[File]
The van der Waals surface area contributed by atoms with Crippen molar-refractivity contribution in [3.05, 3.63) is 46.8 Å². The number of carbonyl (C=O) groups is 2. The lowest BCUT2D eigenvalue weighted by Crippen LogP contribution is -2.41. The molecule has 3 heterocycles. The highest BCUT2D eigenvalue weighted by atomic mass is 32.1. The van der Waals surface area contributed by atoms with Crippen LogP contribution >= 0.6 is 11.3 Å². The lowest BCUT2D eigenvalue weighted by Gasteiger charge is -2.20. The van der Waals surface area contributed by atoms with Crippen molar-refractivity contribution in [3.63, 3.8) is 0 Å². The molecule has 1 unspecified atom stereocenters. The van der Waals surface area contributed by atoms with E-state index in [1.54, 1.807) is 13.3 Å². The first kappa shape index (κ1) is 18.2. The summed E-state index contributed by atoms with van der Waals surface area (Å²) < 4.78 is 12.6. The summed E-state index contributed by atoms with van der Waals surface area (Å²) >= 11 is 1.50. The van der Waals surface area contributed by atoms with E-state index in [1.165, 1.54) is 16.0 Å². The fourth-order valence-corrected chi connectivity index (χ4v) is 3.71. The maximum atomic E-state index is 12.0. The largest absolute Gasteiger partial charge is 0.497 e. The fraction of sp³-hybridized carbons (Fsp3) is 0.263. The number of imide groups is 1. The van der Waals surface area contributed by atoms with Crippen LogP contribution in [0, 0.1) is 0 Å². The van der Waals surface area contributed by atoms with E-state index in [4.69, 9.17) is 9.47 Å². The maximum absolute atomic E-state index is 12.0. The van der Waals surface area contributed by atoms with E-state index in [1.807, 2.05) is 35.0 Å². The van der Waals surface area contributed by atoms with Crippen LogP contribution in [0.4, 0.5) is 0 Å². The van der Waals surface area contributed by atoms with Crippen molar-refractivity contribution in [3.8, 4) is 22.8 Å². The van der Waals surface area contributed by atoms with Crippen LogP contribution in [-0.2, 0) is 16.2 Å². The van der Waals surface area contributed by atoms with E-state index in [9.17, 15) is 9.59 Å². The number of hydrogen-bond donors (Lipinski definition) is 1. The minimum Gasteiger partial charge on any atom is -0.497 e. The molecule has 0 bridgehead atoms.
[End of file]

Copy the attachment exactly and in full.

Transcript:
The van der Waals surface area contributed by atoms with Crippen molar-refractivity contribution in [3.05, 3.63) is 46.8 Å². The number of carbonyl (C=O) groups is 2. The lowest BCUT2D eigenvalue weighted by Crippen LogP contribution is -2.41. The molecule has 3 heterocycles. The highest BCUT2D eigenvalue weighted by atomic mass is 32.1. The van der Waals surface area contributed by atoms with Crippen LogP contribution >= 0.6 is 11.3 Å². The lowest BCUT2D eigenvalue weighted by Gasteiger charge is -2.20. The van der Waals surface area contributed by atoms with Crippen molar-refractivity contribution in [3.63, 3.8) is 0 Å². The molecule has 1 unspecified atom stereocenters. The van der Waals surface area contributed by atoms with E-state index in [1.54, 1.807) is 13.3 Å². The first kappa shape index (κ1) is 18.2. The summed E-state index contributed by atoms with van der Waals surface area (Å²) < 4.78 is 12.6. The summed E-state index contributed by atoms with van der Waals surface area (Å²) >= 11 is 1.50. The van der Waals surface area contributed by atoms with E-state index in [1.165, 1.54) is 16.0 Å². The fourth-order valence-corrected chi connectivity index (χ4v) is 3.71. The maximum atomic E-state index is 12.0. The largest absolute Gasteiger partial charge is 0.497 e. The fraction of sp³-hybridized carbons (Fsp3) is 0.263. The number of imide groups is 1. The van der Waals surface area contributed by atoms with Crippen LogP contribution in [0, 0.1) is 0 Å². The van der Waals surface area contributed by atoms with E-state index in [4.69, 9.17) is 9.47 Å². The maximum absolute atomic E-state index is 12.0. The van der Waals surface area contributed by atoms with E-state index in [1.807, 2.05) is 35.0 Å². The van der Waals surface area contributed by atoms with Crippen LogP contribution in [0.4, 0.5) is 0 Å². The van der Waals surface area contributed by atoms with Crippen molar-refractivity contribution in [3.8, 4) is 22.8 Å². The van der Waals surface area contributed by atoms with Crippen LogP contribution in [-0.2, 0) is 16.2 Å². The van der Waals surface area contributed by atoms with E-state index in [9.17, 15) is 9.59 Å². The number of hydrogen-bond donors (Lipinski definition) is 1. The minimum Gasteiger partial charge on any atom is -0.497 e. The molecule has 0 bridgehead atoms.